Semiconductor stocks could see a sharp pullback in the short term, warns a trader.

Morgan Stanley analysts said in a Thursday note that “winter is coming” for the group, writing that sell signals piled up as chipmakers entered the late stage of their cycle.

The tech backdrop is also starting to flash warning signs, Miller Tobacco’s Matt Maley told CNBC’s Trading Nation on Thursday.

“We’re not ready to fly a big yellow or even red flag, but I’m a little worried,” said the company’s chief marketing strategist.

Looking at a chart on the VanEck Vectors Semiconductor ETF (SMH), Maley said the 25-stock basket “sees a short-term death cross” on its moving average convergence-divergence chart, a key momentum indicator.

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This type of Death Crossing has occurred eight times in the past year, “and each of those times has been followed by a pretty decent retreat and full correction several times,” Maley said.

“We’re starting to see that now. So that worries me, ”he said.

With the SMH itself now stuck in a relatively tight trading range, Maley focused on the chart of Taiwan Semiconductor, its top position and the world’s largest chip maker.

The stock appears to be testing its 200-day moving average, which it hasn’t done in over a year, Maley said.

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“It bounced off that level in July so that’s positive, but if it fails this time and breaks below, if Micron and these others pull it down below” [level], this will be a big warning flag for the group, “he said.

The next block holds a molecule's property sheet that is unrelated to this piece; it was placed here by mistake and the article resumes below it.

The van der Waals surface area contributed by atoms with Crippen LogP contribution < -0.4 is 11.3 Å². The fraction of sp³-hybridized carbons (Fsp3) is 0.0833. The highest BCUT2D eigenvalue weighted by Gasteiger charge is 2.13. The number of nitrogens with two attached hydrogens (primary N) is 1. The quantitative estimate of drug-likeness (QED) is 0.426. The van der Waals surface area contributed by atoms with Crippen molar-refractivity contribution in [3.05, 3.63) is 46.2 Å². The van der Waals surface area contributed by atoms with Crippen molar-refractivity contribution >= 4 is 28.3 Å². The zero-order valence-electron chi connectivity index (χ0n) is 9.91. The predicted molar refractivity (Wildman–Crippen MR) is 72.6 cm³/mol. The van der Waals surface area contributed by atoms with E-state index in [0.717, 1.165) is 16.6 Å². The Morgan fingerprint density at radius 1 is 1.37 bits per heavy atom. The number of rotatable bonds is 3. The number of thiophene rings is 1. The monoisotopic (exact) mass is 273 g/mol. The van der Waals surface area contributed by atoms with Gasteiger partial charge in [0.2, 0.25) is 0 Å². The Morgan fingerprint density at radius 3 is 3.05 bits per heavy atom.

What was a warning sign for one trader was a buying opportunity for another.

“The short-term hiccups are an interesting long-term buying opportunity in my opinion,” said John Petrides, portfolio manager at Tocqueville Asset Management, in the same interview.

The demand of the global economy for chips is “very long-term supportive for thematic investors” and will continue with the expansion of 5G networks, machine learning and the production of electric vehicles, said Petrides.

He suggested investing through Invesco’s Dynamic Semiconductors ETF (PSI), a 32-stock fund with the highest weightings in Advanced Micro Devices, Qualcomm, Broadcom, Texas Instruments and Intel.

“Once we get through this kind of logistical nightmare that the world has been in for the last eight months or so and we should get through it for the next six months, I think the prospects for the chip sector are very good for the future, ” he said.

Disclosure: Petrides owns shares in Invesco Dynamic Semiconductors ETF (PSI). Certain Tocqueville Asset Management customers own shares in PSI.

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